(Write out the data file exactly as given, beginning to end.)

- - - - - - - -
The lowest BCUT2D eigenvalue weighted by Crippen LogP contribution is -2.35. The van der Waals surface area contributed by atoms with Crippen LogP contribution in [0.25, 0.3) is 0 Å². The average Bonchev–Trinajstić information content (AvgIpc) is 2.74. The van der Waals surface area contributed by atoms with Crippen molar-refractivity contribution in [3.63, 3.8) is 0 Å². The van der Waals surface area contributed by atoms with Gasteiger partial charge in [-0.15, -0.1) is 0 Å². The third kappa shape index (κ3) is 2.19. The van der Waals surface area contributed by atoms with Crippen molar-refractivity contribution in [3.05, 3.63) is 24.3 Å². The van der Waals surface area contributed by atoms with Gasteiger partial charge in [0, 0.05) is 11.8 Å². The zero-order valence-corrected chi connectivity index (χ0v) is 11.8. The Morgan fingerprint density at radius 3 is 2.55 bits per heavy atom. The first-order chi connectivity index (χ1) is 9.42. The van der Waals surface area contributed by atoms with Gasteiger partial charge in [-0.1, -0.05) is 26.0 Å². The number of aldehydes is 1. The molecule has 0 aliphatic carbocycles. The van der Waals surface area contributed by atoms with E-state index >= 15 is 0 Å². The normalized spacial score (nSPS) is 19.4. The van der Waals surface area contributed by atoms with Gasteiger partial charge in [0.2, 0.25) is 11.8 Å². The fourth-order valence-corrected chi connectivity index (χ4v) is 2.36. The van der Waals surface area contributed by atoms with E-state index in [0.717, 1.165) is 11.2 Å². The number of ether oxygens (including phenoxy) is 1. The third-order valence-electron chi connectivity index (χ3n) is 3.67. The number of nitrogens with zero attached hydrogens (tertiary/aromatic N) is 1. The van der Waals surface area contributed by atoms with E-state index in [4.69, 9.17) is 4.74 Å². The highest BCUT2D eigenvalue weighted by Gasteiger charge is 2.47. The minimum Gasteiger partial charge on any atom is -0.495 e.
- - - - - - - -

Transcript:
The lowest BCUT2D eigenvalue weighted by Crippen LogP contribution is -2.35. The van der Waals surface area contributed by atoms with Crippen LogP contribution in [0.25, 0.3) is 0 Å². The average Bonchev–Trinajstić information content (AvgIpc) is 2.74. The van der Waals surface area contributed by atoms with Crippen molar-refractivity contribution in [3.63, 3.8) is 0 Å². The van der Waals surface area contributed by atoms with Gasteiger partial charge in [-0.15, -0.1) is 0 Å². The third kappa shape index (κ3) is 2.19. The van der Waals surface area contributed by atoms with Crippen molar-refractivity contribution in [3.05, 3.63) is 24.3 Å². The van der Waals surface area contributed by atoms with Gasteiger partial charge in [0, 0.05) is 11.8 Å². The zero-order valence-corrected chi connectivity index (χ0v) is 11.8. The Morgan fingerprint density at radius 3 is 2.55 bits per heavy atom. The first-order chi connectivity index (χ1) is 9.42. The van der Waals surface area contributed by atoms with Gasteiger partial charge in [-0.1, -0.05) is 26.0 Å². The number of aldehydes is 1. The molecule has 0 aliphatic carbocycles. The van der Waals surface area contributed by atoms with E-state index >= 15 is 0 Å². The normalized spacial score (nSPS) is 19.4. The van der Waals surface area contributed by atoms with Gasteiger partial charge in [0.2, 0.25) is 11.8 Å². The fourth-order valence-corrected chi connectivity index (χ4v) is 2.36. The van der Waals surface area contributed by atoms with E-state index in [0.717, 1.165) is 11.2 Å². The number of ether oxygens (including phenoxy) is 1. The third-order valence-electron chi connectivity index (χ3n) is 3.67. The number of nitrogens with zero attached hydrogens (tertiary/aromatic N) is 1. The van der Waals surface area contributed by atoms with E-state index in [4.69, 9.17) is 4.74 Å². The highest BCUT2D eigenvalue weighted by Gasteiger charge is 2.47. The minimum Gasteiger partial charge on any atom is -0.495 e.